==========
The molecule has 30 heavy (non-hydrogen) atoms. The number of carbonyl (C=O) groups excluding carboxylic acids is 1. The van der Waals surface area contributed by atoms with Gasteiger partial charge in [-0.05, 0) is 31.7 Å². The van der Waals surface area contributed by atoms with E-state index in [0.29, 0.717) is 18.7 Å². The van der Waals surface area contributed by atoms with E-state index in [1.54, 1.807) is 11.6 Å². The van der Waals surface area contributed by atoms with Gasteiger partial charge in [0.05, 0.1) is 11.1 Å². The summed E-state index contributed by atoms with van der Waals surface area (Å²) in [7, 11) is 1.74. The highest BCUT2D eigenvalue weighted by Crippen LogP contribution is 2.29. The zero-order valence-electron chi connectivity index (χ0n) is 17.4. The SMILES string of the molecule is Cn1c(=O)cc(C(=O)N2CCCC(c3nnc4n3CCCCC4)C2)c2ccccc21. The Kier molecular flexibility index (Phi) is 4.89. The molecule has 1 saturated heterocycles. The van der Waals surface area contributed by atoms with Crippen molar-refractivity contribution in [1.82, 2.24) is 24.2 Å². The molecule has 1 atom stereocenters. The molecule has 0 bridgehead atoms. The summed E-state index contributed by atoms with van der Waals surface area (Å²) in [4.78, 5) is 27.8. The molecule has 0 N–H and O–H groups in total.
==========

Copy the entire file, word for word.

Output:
The molecule has 30 heavy (non-hydrogen) atoms. The number of carbonyl (C=O) groups excluding carboxylic acids is 1. The van der Waals surface area contributed by atoms with Gasteiger partial charge in [-0.05, 0) is 31.7 Å². The van der Waals surface area contributed by atoms with E-state index in [0.29, 0.717) is 18.7 Å². The van der Waals surface area contributed by atoms with E-state index in [1.54, 1.807) is 11.6 Å². The van der Waals surface area contributed by atoms with Gasteiger partial charge in [0.05, 0.1) is 11.1 Å². The summed E-state index contributed by atoms with van der Waals surface area (Å²) in [7, 11) is 1.74. The highest BCUT2D eigenvalue weighted by Crippen LogP contribution is 2.29. The zero-order valence-electron chi connectivity index (χ0n) is 17.4. The SMILES string of the molecule is Cn1c(=O)cc(C(=O)N2CCCC(c3nnc4n3CCCCC4)C2)c2ccccc21. The Kier molecular flexibility index (Phi) is 4.89. The molecule has 1 saturated heterocycles. The van der Waals surface area contributed by atoms with Crippen molar-refractivity contribution in [1.82, 2.24) is 24.2 Å². The molecule has 1 atom stereocenters. The molecule has 0 bridgehead atoms. The summed E-state index contributed by atoms with van der Waals surface area (Å²) in [4.78, 5) is 27.8. The molecule has 0 N–H and O–H groups in total.